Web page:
Find of the Month: 1992 BMW K100

Welcome to the Find of the Month, where we share some of the cool bikes we find for sale on This month, we’re checking out a 1992 BMW K100 for sale in Vancouver, British Columbia.

According to novelist Robert A. Heinlein, “Ability is a wonderful thing, but its value is greatly enhanced by dependability. Ability implies repeatability and accountability.” Makes sense for a guy who made his bones writing sensible sci-fi, with strong themes of duty, dependability and getting the job done.

When Heinlein said that, he could have been describing BMW’s K-series, either the three-cylinder K75 or the four-cylinder K100, like this 1992 model for sale on the west coast.

To be sure, when the K bikes debuted in the early 1980s, they didn’t have the same performance as the hot rods cranked out during the same time in Japan. However, they were a massive evolutionary leap over BMW’s airhead models, and still retained the company’s legendary reliability. A lot of K bike fans would say the K75 and K100 actually enhanced BMW’s reputation, perhaps becoming the company’s most reliable machines ever. It’s like they were built to Heinlein’s demands: improved ability, but with dependability that matched or even exceeded the previous designs.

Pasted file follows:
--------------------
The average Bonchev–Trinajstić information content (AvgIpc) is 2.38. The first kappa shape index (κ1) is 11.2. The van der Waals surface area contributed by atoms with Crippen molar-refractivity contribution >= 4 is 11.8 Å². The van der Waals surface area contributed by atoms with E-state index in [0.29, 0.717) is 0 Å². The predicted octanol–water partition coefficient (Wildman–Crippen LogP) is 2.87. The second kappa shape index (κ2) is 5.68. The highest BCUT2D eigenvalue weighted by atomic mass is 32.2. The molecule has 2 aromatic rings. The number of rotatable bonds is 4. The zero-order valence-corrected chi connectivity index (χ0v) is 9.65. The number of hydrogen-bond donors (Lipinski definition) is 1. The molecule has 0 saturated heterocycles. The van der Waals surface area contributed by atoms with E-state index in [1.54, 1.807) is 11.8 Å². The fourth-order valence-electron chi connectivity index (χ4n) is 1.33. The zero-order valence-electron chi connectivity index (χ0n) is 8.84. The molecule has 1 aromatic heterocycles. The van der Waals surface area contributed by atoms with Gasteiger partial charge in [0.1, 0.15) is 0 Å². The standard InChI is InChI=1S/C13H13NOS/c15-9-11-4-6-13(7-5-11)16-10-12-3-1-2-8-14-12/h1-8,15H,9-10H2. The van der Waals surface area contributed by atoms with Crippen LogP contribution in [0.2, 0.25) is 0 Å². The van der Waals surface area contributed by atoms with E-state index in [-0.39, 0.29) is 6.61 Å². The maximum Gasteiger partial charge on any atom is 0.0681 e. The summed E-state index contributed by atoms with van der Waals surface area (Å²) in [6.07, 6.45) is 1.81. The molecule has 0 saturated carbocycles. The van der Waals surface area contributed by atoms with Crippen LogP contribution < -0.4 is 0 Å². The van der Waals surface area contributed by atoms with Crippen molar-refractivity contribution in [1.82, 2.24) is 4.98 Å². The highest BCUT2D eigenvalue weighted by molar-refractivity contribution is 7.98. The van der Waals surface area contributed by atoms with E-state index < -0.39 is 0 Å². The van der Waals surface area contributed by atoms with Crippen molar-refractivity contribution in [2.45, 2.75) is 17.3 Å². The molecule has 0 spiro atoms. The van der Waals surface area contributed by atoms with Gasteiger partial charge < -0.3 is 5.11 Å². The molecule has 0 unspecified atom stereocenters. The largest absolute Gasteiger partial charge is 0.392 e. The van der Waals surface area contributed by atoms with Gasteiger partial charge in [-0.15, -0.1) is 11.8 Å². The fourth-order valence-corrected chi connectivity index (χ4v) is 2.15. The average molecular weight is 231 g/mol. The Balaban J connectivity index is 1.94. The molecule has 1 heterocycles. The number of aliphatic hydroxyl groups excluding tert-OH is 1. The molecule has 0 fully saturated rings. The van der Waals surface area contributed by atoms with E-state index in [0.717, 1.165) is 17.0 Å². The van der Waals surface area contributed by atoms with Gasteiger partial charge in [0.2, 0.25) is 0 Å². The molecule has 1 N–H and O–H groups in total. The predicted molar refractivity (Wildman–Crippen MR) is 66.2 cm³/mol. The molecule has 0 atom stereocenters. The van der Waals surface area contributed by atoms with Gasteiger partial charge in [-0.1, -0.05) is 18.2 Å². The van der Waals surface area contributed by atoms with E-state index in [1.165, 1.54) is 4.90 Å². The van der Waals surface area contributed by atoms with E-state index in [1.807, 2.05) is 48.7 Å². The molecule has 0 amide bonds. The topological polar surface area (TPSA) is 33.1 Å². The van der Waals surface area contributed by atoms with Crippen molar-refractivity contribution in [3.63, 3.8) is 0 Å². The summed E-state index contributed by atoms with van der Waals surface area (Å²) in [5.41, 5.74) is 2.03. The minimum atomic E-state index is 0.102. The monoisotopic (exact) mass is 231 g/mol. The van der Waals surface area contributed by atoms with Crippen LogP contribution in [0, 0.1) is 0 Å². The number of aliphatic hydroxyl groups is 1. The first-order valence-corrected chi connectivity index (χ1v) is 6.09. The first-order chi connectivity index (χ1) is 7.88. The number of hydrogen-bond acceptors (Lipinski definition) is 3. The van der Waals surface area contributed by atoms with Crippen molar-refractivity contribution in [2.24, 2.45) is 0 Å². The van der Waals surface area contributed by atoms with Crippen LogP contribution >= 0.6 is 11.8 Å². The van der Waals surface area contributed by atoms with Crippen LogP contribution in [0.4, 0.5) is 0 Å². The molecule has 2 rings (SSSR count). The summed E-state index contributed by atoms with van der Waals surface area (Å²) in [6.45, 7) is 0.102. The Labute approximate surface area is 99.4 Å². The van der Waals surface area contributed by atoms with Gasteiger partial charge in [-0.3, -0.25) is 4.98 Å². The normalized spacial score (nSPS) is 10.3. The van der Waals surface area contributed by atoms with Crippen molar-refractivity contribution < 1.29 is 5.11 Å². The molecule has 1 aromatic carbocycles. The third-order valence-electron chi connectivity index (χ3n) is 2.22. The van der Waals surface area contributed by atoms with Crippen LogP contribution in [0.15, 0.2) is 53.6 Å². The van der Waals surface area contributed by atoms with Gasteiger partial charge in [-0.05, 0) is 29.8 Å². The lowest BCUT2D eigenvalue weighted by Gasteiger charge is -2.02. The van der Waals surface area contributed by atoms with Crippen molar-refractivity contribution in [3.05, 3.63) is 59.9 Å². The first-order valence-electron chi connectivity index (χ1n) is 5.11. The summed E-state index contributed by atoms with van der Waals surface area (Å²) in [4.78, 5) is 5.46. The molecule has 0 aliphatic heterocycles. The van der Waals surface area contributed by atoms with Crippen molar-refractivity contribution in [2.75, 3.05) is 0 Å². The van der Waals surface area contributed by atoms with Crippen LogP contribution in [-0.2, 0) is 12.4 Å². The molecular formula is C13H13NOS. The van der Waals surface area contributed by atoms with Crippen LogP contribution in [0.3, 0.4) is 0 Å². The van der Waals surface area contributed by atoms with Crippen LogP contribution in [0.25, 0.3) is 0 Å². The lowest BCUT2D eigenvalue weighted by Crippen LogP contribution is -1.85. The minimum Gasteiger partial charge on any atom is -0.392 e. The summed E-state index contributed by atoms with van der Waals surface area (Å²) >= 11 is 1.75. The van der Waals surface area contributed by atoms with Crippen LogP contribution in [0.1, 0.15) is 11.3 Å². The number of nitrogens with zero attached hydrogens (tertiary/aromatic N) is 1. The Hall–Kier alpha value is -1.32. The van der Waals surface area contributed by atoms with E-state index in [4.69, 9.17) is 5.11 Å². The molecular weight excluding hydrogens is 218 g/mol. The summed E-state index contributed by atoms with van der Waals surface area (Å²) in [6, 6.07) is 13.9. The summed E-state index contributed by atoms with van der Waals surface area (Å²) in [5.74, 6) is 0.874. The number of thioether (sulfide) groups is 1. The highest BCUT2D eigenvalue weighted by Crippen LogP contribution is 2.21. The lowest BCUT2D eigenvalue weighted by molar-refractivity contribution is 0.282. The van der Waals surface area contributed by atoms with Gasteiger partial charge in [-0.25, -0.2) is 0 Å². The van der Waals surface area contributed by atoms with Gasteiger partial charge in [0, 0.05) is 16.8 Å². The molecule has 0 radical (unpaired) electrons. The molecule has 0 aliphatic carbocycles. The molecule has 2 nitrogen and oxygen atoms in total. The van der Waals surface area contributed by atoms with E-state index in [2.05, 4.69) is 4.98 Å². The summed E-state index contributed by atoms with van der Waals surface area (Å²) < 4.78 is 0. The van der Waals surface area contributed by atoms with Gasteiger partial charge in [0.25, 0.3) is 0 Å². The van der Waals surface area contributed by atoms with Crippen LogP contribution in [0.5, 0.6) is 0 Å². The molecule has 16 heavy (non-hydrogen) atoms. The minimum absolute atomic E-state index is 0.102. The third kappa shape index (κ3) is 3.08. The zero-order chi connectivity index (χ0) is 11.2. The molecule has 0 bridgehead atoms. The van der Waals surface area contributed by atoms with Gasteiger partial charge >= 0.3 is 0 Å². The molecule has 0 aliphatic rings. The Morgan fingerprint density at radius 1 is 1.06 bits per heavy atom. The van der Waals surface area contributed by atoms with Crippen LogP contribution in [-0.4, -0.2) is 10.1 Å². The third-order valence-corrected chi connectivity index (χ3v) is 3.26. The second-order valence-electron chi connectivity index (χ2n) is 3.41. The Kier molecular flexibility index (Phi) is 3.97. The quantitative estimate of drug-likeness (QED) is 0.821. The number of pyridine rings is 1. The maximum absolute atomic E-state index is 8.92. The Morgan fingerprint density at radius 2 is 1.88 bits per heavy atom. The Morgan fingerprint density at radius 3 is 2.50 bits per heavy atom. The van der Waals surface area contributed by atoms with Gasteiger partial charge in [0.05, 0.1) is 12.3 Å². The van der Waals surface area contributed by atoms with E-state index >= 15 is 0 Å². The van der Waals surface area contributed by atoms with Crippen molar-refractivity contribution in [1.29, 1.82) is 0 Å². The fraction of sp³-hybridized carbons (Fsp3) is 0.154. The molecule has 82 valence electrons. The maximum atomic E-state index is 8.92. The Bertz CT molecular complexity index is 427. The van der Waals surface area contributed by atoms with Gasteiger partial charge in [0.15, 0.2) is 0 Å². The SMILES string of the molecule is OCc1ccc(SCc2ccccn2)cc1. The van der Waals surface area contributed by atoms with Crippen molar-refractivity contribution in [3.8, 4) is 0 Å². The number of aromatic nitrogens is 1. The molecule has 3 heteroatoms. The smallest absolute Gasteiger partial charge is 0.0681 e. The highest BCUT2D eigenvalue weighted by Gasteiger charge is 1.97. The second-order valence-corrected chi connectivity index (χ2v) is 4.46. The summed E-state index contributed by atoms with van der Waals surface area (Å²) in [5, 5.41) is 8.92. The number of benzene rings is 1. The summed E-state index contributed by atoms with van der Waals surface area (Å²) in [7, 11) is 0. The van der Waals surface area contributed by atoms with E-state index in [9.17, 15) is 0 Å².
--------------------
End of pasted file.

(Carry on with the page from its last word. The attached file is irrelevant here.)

Just the sort of bike you’d use to tackle the Iron Butt Rally, if you were in the early days of the event.

Why was the K series so reliable? BMW benefited greatly by cutting ties to previous engine layout principles, and designing what was basically an inline car engine to power the bike (early prototypes were actually powered by a Renault motor). It was designed to excel, not to molly-coddle an existing customer base that wanted the same old thing.

Unlike across-the-frame inline engines on Japanese bikes, the front-to-back orientation of the Beemer design made maintenance easy. You could quickly access the valve cover on the left-hand side of the machine without needing to contort yourself around frame downtubes.

The K75 and K100 were pretty much the same engine, except the K75 had an added counterbalancer and one less cylinder. Most of the parts will interchange between these two engines, so BMW kept production costs down and was able to implement improvements to both models throughout production.